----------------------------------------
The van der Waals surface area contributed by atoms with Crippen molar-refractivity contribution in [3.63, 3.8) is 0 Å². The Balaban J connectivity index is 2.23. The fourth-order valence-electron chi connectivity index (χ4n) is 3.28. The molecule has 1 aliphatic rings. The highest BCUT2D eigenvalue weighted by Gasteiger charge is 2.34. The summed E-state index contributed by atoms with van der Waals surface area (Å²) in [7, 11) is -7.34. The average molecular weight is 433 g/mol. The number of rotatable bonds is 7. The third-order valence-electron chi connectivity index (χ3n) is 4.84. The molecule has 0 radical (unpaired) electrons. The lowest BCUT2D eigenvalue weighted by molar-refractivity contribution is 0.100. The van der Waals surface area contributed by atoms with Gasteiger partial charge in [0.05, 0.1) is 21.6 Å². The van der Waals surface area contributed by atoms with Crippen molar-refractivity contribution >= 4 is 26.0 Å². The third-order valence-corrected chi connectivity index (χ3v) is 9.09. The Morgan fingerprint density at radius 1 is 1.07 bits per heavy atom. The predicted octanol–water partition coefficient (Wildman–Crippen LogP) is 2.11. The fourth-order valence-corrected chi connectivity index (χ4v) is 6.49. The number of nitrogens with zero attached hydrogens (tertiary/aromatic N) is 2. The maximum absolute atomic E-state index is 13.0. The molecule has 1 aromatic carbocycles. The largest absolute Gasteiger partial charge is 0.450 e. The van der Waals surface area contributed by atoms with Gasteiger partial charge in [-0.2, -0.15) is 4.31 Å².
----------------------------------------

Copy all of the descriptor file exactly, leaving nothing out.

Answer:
The van der Waals surface area contributed by atoms with Crippen molar-refractivity contribution in [3.63, 3.8) is 0 Å². The Balaban J connectivity index is 2.23. The fourth-order valence-electron chi connectivity index (χ4n) is 3.28. The molecule has 1 aliphatic rings. The highest BCUT2D eigenvalue weighted by Gasteiger charge is 2.34. The summed E-state index contributed by atoms with van der Waals surface area (Å²) in [7, 11) is -7.34. The average molecular weight is 433 g/mol. The number of rotatable bonds is 7. The third-order valence-electron chi connectivity index (χ3n) is 4.84. The molecule has 0 radical (unpaired) electrons. The lowest BCUT2D eigenvalue weighted by molar-refractivity contribution is 0.100. The van der Waals surface area contributed by atoms with Gasteiger partial charge in [0.05, 0.1) is 21.6 Å². The van der Waals surface area contributed by atoms with Crippen molar-refractivity contribution >= 4 is 26.0 Å². The third-order valence-corrected chi connectivity index (χ3v) is 9.09. The Morgan fingerprint density at radius 1 is 1.07 bits per heavy atom. The predicted octanol–water partition coefficient (Wildman–Crippen LogP) is 2.11. The fourth-order valence-corrected chi connectivity index (χ4v) is 6.49. The number of nitrogens with zero attached hydrogens (tertiary/aromatic N) is 2. The maximum absolute atomic E-state index is 13.0. The molecule has 1 aromatic carbocycles. The largest absolute Gasteiger partial charge is 0.450 e. The van der Waals surface area contributed by atoms with Gasteiger partial charge in [-0.2, -0.15) is 4.31 Å².